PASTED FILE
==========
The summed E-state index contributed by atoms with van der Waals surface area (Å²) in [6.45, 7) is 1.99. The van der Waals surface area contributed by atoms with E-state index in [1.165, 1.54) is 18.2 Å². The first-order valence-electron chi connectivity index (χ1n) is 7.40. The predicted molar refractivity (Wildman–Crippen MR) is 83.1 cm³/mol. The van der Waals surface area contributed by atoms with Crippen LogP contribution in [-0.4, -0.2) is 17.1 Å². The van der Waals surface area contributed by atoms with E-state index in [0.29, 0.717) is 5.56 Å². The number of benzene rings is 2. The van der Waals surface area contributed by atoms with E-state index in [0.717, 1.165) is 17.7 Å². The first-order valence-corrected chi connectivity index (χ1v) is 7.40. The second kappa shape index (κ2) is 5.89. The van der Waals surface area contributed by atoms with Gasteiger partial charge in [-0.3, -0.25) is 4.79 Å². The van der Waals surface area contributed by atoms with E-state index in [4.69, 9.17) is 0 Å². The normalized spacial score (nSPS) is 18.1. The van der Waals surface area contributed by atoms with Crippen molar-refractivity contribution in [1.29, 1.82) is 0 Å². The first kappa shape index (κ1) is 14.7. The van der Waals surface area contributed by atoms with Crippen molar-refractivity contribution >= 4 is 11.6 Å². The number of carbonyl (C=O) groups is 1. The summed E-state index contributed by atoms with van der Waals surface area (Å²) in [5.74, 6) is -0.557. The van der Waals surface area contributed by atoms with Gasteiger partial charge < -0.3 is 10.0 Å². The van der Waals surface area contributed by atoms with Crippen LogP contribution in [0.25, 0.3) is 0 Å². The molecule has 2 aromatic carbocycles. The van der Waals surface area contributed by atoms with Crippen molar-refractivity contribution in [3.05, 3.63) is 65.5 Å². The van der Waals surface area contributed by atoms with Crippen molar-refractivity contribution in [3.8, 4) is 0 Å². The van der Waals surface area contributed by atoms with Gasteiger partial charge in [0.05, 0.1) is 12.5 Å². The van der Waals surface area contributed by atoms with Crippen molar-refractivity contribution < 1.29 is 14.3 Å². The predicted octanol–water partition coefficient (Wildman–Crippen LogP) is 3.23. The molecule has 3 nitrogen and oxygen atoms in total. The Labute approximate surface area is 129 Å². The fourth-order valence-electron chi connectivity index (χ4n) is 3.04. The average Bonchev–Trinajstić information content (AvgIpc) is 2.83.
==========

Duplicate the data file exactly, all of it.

The summed E-state index contributed by atoms with van der Waals surface area (Å²) in [6.45, 7) is 1.99. The van der Waals surface area contributed by atoms with E-state index in [1.165, 1.54) is 18.2 Å². The first-order valence-electron chi connectivity index (χ1n) is 7.40. The predicted molar refractivity (Wildman–Crippen MR) is 83.1 cm³/mol. The van der Waals surface area contributed by atoms with Crippen LogP contribution in [-0.4, -0.2) is 17.1 Å². The van der Waals surface area contributed by atoms with E-state index in [0.29, 0.717) is 5.56 Å². The number of benzene rings is 2. The van der Waals surface area contributed by atoms with E-state index in [0.717, 1.165) is 17.7 Å². The first-order valence-corrected chi connectivity index (χ1v) is 7.40. The second kappa shape index (κ2) is 5.89. The van der Waals surface area contributed by atoms with Gasteiger partial charge in [-0.3, -0.25) is 4.79 Å². The van der Waals surface area contributed by atoms with E-state index in [4.69, 9.17) is 0 Å². The normalized spacial score (nSPS) is 18.1. The van der Waals surface area contributed by atoms with Crippen molar-refractivity contribution in [1.29, 1.82) is 0 Å². The first kappa shape index (κ1) is 14.7. The van der Waals surface area contributed by atoms with Crippen molar-refractivity contribution >= 4 is 11.6 Å². The number of carbonyl (C=O) groups is 1. The summed E-state index contributed by atoms with van der Waals surface area (Å²) in [5.74, 6) is -0.557. The van der Waals surface area contributed by atoms with Gasteiger partial charge < -0.3 is 10.0 Å². The van der Waals surface area contributed by atoms with Crippen LogP contribution in [0.25, 0.3) is 0 Å². The molecule has 2 aromatic carbocycles. The van der Waals surface area contributed by atoms with Crippen molar-refractivity contribution in [3.05, 3.63) is 65.5 Å². The van der Waals surface area contributed by atoms with Crippen molar-refractivity contribution in [3.8, 4) is 0 Å². The van der Waals surface area contributed by atoms with Gasteiger partial charge in [0.05, 0.1) is 12.5 Å². The van der Waals surface area contributed by atoms with Crippen molar-refractivity contribution < 1.29 is 14.3 Å². The predicted octanol–water partition coefficient (Wildman–Crippen LogP) is 3.23. The molecule has 3 nitrogen and oxygen atoms in total. The Labute approximate surface area is 129 Å². The fourth-order valence-electron chi connectivity index (χ4n) is 3.04. The average Bonchev–Trinajstić information content (AvgIpc) is 2.83.